The term shin splints refers to pain along the large bone on the front of your leg, called your shinbone or tibia. The pain results from an overload on the shinbone and the connective tissues that attach your muscles to the bone. People with shin splints often complain of mild swelling, soreness, or pain along the inner part of their lower leg or at their shin bone. If not treated, you may experience more time with the pain and less time without it.
Some of the most common causes for shin splints include:
Shin Splints are an especially painful condition, and if left untreated, will only grow worse with time. Typically, shin splints symptoms include a steady pain in the front of the leg below the knee, along the shinbone (the tibia). This pain is most severe during a workout and will seem to be made worse by continued exercise.
Because shin splints pain is rooted in the bones and muscle connectors along the front of the leg, rather than the muscle itself, recovery should be undertaken carefully.
Consult your doctor and be sure that you use the proper tools to aid in your rehabilitation. Trying to "work through" the pain could make your injury worse, to the point where you are unable to continue exercising.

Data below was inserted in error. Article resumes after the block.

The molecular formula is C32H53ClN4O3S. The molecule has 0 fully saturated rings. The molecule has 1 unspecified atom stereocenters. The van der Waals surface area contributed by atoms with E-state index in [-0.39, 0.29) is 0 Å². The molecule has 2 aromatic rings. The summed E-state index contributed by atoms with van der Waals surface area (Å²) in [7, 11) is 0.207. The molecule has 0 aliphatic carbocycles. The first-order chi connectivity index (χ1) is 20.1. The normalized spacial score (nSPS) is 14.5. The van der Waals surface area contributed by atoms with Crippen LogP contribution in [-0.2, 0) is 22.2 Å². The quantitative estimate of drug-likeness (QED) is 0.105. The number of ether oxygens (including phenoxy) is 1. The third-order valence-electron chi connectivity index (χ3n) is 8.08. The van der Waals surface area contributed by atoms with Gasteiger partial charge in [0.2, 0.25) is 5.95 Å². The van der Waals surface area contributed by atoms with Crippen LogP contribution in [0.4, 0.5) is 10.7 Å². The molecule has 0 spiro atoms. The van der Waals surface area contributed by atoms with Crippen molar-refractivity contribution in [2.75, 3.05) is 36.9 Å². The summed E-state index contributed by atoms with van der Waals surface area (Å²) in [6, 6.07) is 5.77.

While the most immediate relief comes from ceasing activity, rest, ice, compression, and elevation, everyday life must continue. So what can you do?
Lessen the Impact
Every time the heel of your foot hits the ground, a shock wave travels up through your body, all the way to your head. Healthy lower legs will absorb a lot of this shock. Making sure that your arches are properly supported and your shoes are providing maximum shock absorption will lessen the pain of existing shin splints and help to prevent future flair ups.
Arch supports in every day shoes can help cushion and disperse stress on your shinbones, providing immediate relief for existing shin splints and added support and padding that help to prevent them.
Your calves play a large role in the health of your shins. Any imbalance in strength often manifests itself in shin splints or a calf strain. By stretching your calves daily and increasing your calf flexibility, you can dramatically reduce your risk of muscle imbalance injury. By adding strength training to your flexibility exercises, you make progress towards completing the muscle balance.
Toe raises and leg presses are a good place to start, but a complete program that targets all four planes of ankle motion to work all of the supporting muscles is best.
Stretch & Strengthen